Archive for June, 2009

Jun 21 2009

Seeing the bigger picture

Published by under Other Stuff

As Budo-ka we have a responsibility to those around us.  We hold ourselves (or should) and are held to a higher standard because of our training.  In our art this goes beyond punches and kicks.  In budo we study the relationship between ourselves and others.  At the start that is our opponent, and we move out from there.  I would like to take a bit of time to recognize Jon and the work he did in raising money for a Cancer walk/run that was held yesterday.  It is actions like these which make an impact on those around us.  Acts of selflessness benefit our global community and that is the kind of attitude that I feel Hatsumi Sensei is trying to generate between all of us who train in his art.

Your life is on the line, train well.

One response so far

Jun 21 2009

An intelectual realization

Published by under Training at Home

In our budo, there is more than just the physical aspect of technique.  I am going to spend a little time talking about the mental aspect of our techniques.

Budo is a very unique activity which I feel must be associated with a intellectual realization.  Like music, art or mathematics; you can have the same groundwork with different results.  Through an exploration you will come to a moment where something will make sense and the task will become so easy you will wonder how you were having trouble with it before.

Two budo-ka of equal physical ability will not necessarily be even in skill.  This becomes apparent when you are dealing with multiple opponents.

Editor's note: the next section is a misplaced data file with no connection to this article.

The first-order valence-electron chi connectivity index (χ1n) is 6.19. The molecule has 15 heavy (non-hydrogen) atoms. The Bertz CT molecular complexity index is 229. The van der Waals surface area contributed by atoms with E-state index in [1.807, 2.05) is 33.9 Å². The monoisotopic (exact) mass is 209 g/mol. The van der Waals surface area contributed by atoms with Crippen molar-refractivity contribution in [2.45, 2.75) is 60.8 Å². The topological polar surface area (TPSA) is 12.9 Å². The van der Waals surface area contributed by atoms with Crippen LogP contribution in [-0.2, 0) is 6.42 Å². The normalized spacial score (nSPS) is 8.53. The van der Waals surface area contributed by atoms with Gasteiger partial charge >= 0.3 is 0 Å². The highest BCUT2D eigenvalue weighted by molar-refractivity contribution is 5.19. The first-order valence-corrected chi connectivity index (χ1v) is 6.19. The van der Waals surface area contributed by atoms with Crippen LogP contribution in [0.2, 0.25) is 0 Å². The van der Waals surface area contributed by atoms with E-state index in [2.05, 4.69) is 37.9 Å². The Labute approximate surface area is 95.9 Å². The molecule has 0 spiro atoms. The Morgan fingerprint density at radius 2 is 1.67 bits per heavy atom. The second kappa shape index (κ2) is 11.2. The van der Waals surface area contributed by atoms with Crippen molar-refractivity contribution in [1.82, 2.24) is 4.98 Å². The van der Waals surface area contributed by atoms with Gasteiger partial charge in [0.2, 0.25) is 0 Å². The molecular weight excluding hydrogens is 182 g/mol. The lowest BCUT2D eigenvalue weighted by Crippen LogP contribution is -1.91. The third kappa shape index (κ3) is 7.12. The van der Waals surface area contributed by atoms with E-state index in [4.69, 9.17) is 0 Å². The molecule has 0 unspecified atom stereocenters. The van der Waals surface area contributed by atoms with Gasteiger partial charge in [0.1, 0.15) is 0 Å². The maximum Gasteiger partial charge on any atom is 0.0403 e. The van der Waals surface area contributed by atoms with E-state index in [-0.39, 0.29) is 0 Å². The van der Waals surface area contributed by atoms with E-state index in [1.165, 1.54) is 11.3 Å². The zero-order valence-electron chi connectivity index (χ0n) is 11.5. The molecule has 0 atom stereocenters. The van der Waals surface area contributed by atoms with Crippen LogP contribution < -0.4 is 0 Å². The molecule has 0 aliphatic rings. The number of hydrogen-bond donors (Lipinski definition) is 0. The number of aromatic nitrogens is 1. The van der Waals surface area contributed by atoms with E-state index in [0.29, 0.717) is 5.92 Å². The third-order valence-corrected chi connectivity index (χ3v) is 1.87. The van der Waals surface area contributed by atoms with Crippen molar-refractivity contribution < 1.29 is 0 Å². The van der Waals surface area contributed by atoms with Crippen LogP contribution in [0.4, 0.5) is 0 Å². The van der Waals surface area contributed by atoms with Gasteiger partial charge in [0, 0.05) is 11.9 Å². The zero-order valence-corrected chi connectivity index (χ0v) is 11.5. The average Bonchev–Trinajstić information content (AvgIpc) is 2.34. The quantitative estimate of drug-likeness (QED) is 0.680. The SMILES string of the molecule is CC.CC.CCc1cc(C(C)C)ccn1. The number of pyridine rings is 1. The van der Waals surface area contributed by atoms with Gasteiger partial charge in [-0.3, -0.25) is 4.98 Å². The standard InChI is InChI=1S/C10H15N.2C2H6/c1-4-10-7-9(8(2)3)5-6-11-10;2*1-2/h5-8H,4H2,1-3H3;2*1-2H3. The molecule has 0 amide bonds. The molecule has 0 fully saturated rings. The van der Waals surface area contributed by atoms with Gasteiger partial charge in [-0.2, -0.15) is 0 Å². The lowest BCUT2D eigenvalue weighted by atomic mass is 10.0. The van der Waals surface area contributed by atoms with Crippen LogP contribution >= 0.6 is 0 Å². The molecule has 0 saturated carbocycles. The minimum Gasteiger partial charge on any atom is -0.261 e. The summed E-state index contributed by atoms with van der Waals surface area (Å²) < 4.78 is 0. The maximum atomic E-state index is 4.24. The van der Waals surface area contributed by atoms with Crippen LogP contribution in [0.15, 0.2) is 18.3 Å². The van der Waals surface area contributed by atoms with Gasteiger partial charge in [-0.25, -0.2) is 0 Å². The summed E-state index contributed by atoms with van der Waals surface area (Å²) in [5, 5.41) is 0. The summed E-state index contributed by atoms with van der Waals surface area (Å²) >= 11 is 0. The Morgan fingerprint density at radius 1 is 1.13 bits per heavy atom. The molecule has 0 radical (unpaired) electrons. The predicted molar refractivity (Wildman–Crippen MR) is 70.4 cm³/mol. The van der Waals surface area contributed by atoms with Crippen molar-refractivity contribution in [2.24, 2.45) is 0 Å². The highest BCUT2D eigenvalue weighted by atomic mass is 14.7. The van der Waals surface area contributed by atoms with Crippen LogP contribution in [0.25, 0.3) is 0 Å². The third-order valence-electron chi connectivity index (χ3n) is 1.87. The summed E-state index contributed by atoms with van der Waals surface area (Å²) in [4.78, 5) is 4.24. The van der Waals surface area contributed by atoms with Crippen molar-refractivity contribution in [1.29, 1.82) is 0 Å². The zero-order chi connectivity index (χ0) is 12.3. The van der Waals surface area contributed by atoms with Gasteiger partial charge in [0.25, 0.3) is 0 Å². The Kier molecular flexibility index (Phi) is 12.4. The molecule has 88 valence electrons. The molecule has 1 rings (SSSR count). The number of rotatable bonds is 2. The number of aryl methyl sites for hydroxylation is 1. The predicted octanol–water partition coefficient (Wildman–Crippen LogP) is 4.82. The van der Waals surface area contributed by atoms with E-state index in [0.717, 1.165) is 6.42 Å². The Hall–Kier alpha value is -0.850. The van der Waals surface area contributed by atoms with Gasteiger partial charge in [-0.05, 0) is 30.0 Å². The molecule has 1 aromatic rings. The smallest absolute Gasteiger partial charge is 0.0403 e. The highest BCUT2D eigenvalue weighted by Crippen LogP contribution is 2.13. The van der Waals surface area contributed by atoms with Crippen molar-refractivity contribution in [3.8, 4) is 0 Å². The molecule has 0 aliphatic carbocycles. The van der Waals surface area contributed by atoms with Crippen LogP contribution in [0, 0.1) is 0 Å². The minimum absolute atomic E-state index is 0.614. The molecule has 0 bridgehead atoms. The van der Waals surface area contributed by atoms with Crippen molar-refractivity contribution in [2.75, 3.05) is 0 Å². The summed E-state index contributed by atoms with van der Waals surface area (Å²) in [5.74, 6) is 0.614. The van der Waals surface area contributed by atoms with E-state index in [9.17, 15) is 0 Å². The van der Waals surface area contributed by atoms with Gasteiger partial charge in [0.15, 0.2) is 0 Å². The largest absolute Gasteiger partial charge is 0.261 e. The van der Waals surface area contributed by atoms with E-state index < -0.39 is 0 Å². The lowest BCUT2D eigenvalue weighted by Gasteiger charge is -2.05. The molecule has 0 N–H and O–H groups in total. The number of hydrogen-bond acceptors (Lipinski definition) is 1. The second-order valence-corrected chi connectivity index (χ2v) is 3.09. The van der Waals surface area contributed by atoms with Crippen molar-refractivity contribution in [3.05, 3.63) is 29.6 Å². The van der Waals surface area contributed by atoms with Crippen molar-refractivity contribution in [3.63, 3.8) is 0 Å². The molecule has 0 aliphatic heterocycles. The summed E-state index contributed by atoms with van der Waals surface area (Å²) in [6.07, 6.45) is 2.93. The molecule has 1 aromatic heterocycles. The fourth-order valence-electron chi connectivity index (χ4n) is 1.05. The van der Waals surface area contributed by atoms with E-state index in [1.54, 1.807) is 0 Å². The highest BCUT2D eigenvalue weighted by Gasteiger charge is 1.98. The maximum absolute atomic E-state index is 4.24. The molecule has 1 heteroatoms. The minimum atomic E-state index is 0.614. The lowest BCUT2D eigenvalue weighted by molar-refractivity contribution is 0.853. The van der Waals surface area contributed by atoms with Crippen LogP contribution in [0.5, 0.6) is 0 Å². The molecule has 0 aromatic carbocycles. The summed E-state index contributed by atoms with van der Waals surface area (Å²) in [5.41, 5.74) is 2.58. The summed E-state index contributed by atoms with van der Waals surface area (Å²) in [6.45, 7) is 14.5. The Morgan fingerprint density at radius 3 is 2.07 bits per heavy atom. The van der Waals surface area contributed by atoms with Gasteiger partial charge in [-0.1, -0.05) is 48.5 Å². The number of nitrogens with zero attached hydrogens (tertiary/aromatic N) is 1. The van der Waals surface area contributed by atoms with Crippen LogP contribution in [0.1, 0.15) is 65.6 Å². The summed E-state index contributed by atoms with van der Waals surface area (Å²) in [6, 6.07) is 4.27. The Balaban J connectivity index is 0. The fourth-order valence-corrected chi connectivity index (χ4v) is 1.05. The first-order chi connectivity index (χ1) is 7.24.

With multiple opponents, you can not become attached to the techniques and skills which you have learnt in the past.  Sometimes you need to abandon your techniques half way.  Sometimes you have to take the initiative.  When you are at a disadvantage is when your skills are really shown.  You must be an artist, creative with your tools.  You need to know what to put in and even more importantly what to leave out.

This is a bit of a scatter brained Hatsumi-esque post but if you want more information on what I am getting at ask me.

Your life is on the line, train well.

One response so far

Jun 01 2009

Leg power for striking timings

Published by under Questions for Anton

Before you get carried away and say Mr.P you have talked a lot about striking already, what more can there possibly be?  We must examine how our legs are used in the strikes.

Just a review the there timings are:

1. Step then strike (longest range)

2. Step and strike at the same time (mid range)

3. Strike then step (close range)

I mention these timings from the start of training.  When you are learning the techniques of 9th kyu you should already have this in mind.  It stops the ridiculous Bujinkan tendency to do lunge punches when you are so close a reverse punch will do.

Why do we learn the lunge punch then, the blog reader asked nonplussed by the dilemma?  Because covering the greatest distance and doing the first mentioned timing is the easiest way to generate the power.

You see when you step then punch you can treat the stepping leg as the power generator.  It pulls you forward, and twists your body.  Just add the sink to brace yourself and you have one powerful strike. The third timing is a bit more difficult, you are pulling forward with the lead leg.  Once again this twists your body and generates power. The second timing is the most difficult.  Power is generated using both legs.  There are two pulls involved with this punch, with the lead leg and the stepping leg after you break the centre point of the punch.

I have been saying recently that if you want to add power, move strongly with the legs and keep the upper body relaxed.  When you work with this concept (whether it be new, old or just a different method of articulation) keep this strong lower body relaxed upper body in mind.  It will help all aspects of your taijutsu.

Your life is on the line, train well.

3 responses so far